Technology always needs managing. But in terms of system and machine management for the modern era, it’s important that we realise we are now embracing a new era of Internet of Things (IoT) and smart machine deployment, especially when and where those devices fall into the category that we now formally define as edge computing.

So then, what device management decisions do we need to make?

Software application developers working in this space will want to get hold of tools to a) manage and control IoT devices in rapid and highly functional ways but also b) look to get hold of an automation advantage – where possible – to push some of those tasks towards the autonomic backbone that we are now all developing.

In an effort to assess where the IT industry is at with this challenge, we spoke to a couple of organisations with a vested in interest in this space. The central question we are posing here is what issues come to the fore when we look at the question of being able to test, validate and ultimately manage edge IoT device software?

“Being able to test and validate software on the exact hardware selected for deployment is one of the critical innovations from modern software development,” said Jason Knight, chief strategy officer, OctoML. Knight’s company is known for its work that hopes to make Artificial Intelligence (AI) more sustainable through efficient model execution and automation to scale services and reduce engineering burden.

Knight suggests that being able to test and validate software on the exact hardware selected for deployment is one of the critical innovations in modern software development.

This, he says, is because machine learning hardware and libraries often vary widely between development, testing, and deployment environments, which makes ensuring ML powered applications hit their performance and accuracy targets significantly more complex than typical application logic. He suggests that this is why it’s so critical to have reliable edge device management so that developers can test, debug, and validate their machine learning applications on actual hardware.

“This becomes even more important when deploying on specialised targets such as embedded hardware and machine learning accelerators. Bringing non-standard hardware into easier test/deployment loops, and current advancements in machine learning acceleration, are key ingredients for lower complexity in these traditionally complex domains,” added OctoML’s Knight.

Red Hat(s), plural

Red Hat wanted to provide more than one opinion on this subject, so far be it from us to hold the open source platform purists back. According to Erica Langhi, senior solution architect, Red Hat… interconnectivity and interoperability across sensors and edge components are key factors of a modern and reliable edge computing architecture.

“As such, open APIs and open source are a critical foundation as they provide the transparency and flexibility to help make sure components interact seamlessly with each other,” she said.

Langhi reminds us that there are some big factors at play here and that we need to think in terms of platform and operating system level technologies if we are to move towards a point of competent edge and IoT device management.

“Key considerations for edge architectures include having a lightweight container orchestration platform that extends to edge sites and an operating system that provides consistency between the datacentre and the edge nodes… and using lightweight patterns like serverless, to allow developers to extend application deployment to the network edge,” said Langhi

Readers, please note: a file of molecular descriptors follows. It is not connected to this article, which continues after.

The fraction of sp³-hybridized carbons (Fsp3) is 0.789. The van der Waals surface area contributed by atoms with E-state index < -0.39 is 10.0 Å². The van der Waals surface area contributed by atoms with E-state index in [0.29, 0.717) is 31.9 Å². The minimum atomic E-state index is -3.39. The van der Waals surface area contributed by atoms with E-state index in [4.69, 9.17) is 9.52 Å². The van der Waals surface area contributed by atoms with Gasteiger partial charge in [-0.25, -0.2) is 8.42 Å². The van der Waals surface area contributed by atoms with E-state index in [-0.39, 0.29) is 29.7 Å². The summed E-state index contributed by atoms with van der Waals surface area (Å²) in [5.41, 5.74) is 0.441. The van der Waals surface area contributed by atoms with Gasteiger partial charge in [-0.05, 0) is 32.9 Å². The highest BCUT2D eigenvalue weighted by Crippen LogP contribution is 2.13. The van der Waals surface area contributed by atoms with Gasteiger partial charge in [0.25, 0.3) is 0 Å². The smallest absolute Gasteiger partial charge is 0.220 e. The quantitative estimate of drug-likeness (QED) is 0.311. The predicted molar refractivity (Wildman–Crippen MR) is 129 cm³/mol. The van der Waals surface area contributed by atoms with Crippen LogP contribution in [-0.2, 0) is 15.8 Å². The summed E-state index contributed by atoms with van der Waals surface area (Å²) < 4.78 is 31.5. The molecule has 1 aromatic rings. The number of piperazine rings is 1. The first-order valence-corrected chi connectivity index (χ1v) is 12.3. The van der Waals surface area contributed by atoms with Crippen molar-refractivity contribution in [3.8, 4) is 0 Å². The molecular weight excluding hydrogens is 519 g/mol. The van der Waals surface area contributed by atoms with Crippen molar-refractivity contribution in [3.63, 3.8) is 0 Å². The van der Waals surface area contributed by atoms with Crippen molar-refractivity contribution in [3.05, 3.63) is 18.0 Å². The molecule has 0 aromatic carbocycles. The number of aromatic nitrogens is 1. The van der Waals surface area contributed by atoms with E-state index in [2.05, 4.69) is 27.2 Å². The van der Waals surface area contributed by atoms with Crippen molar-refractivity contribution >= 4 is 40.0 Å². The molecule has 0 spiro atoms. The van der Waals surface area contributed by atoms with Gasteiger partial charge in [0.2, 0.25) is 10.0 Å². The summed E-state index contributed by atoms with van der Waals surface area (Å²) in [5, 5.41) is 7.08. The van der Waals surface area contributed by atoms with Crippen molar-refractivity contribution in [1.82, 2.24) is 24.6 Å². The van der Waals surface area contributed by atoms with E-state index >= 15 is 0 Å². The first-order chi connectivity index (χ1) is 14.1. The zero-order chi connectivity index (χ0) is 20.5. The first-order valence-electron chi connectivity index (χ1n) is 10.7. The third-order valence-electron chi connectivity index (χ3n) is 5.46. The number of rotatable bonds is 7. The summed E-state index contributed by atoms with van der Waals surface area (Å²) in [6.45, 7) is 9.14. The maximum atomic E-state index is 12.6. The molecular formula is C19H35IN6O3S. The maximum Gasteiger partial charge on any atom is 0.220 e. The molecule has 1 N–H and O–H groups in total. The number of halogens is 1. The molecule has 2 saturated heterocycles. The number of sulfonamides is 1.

Her words are echoed by her colleague Salim Khodri, edge go-to-market specialist for EMEA at Red Hat. He says that when it comes to deployment scenarios like intelligent agriculture systems, facial recognition robots or smart parking systems – to address the near real-time needs of these use cases necessitates moving AI inferencing from the cloud to the edge in order to benefit from edge computing’s low latency and network bandwidth savings.

“While edge AI has very interesting potential there are some special challenges in this space. Running AI applications at the edge will require in-depth controls for security and scalability to give peace of mind that the insights you collected for data-driven decision-making are always available and protected,” said Khodri.

Hybrid, centralised management

So he suggests, we can expect that when considering the move toward edge AI, many organisations will be looking for a hybrid cloud platform with centralised management and security that can help to build, run, manage and scale AI deployments across thousands of servers at the edge. Yes okay, that does sound like Red Hat.

“This [above technology proposition] supports the ambition to more easily bring AI to networks of retail stores, warehouses, hospitals, factory floors etc. as well as help to simplify operations. It’s another reason to seek centralised management for edge relates to cost reduction which in turn makes AI more accessible and practical at all locations,” explained Khodri.

Are we in control of edge device management then? Yes, but – and it’s a big but – we are in control from more than one driving seat and from more than one perspective. The edge device best practice handbook doesn’t have one set of all-terrain road tyres yet, let alone a map or an eco-efficient carbon-neutral engine.

Rather like cloud computing itself, which arrived without the security provisioning, observability tools and orchestration controls that we now consider to be de facto standards, edge computing has perhaps burgeoned without a commensurate agreement on device management. Let’s do that next then, like really, right?

Image credit: Adrian Bridgwater